The State Department this evening responded to ISIS’ mass kidnapping of Christians in Syria by stressing that the terrorists harm all religious groups.
Estimates of the number of kidnapped Assyrians from villages near Tel Hmar have ranged from at least 90 to as high as 200. Thousands fled with no possessions as ISIS attacked in the early morning hours. Members of the ancient community speak Aramaic, the language of Jesus.
The Assyrian Human Rights Network said ISIS moved the hostages to the Abdul Aziz Mountains region, where they fear the terrorists will use the Christians as human shields against Kurdish fighters.
Said State Department press secretary Jen Psaki in a statement sent to reporters tonight:
The United States condemns in the strongest possible terms ISIL’s attacks yesterday on predominantly Assyrian Christian villages in the northeast Syrian province of Hasakeh, where they kidnapped dozens of civilians, including women, children, priests, and the elderly. Hundreds of other civilians remain trapped in villages surrounded by ISIL fighters, and clashes continue between ISIL and local forces defending their communities. ISIL burned and destroyed homes and churches, and the violence has reportedly displaced more than 3,000 people. We demand the immediate and unconditional release of the civilians taken captive yesterday and of all those held by ISIL.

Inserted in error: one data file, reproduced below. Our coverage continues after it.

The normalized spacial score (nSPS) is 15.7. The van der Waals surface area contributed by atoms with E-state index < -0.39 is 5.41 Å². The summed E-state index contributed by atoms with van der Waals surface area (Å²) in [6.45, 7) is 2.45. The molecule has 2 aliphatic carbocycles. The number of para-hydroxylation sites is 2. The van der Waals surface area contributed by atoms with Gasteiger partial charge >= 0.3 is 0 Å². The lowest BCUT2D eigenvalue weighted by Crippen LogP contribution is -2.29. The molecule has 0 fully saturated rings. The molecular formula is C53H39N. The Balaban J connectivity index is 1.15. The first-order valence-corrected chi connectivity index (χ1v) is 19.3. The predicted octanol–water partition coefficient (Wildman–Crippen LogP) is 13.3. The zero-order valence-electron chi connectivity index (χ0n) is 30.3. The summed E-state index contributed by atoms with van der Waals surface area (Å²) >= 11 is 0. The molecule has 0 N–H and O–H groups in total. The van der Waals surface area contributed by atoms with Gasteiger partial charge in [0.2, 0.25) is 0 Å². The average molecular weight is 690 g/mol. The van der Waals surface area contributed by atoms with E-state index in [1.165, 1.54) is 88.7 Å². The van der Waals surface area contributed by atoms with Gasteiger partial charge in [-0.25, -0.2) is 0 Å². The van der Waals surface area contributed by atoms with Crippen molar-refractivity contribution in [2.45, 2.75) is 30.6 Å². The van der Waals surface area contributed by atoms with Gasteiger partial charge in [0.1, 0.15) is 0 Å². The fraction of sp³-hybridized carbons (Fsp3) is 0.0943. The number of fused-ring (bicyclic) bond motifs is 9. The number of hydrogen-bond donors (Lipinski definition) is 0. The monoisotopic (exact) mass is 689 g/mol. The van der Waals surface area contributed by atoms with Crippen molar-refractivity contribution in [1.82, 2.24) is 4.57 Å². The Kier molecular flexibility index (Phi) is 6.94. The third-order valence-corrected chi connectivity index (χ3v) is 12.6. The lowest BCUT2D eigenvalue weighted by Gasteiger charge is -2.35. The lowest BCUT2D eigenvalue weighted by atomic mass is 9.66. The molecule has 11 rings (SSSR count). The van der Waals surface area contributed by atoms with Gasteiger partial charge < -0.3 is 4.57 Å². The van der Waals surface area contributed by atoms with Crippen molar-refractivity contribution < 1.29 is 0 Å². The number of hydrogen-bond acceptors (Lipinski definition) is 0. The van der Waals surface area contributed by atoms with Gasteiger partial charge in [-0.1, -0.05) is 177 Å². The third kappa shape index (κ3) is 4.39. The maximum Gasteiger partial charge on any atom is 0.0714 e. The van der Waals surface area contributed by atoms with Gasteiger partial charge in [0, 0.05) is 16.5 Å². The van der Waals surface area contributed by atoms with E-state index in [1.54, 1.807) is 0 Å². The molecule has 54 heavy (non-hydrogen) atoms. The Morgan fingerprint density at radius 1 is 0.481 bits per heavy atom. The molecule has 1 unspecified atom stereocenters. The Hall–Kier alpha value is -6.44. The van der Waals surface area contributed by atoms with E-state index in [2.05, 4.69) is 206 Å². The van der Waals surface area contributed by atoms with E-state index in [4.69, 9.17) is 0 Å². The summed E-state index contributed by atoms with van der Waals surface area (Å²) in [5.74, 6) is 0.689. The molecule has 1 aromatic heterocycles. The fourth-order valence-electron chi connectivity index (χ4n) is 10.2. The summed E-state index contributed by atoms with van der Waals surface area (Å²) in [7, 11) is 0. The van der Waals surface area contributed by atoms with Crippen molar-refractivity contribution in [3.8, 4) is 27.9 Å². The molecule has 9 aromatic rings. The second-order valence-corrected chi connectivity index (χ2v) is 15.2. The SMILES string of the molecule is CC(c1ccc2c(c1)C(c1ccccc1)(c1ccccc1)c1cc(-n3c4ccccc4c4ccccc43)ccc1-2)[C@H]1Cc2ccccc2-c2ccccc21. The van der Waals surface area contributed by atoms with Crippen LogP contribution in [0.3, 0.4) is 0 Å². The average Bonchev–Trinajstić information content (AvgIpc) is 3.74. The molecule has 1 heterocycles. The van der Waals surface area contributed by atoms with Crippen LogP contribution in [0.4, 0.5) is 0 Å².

ISIL’s latest targeting of a religious minority is only further testament to its brutal and inhumane treatment of all those who disagree with its divisive goals and toxic beliefs. ISIL continues to exact its evil upon innocents of all faiths, and the majority of its victims have been Muslims. People of all faiths and many religious leaders throughout the region have united in condemning ISIL’s depravity, including its mass killings, rape, sexual enslavement, lashing, stoning, crucifixion, torture, and public murders of hostages.
Earlier this month, ISIS was ordering Assyrians to remove crosses from their churches. About 600 families are now sheltering at the Cathedral of the Virgin Mary in Al-Hasakah, suffering from “a significant lack of blankets, water, food and heating fuel,” the Assyrian Human Rights Network said.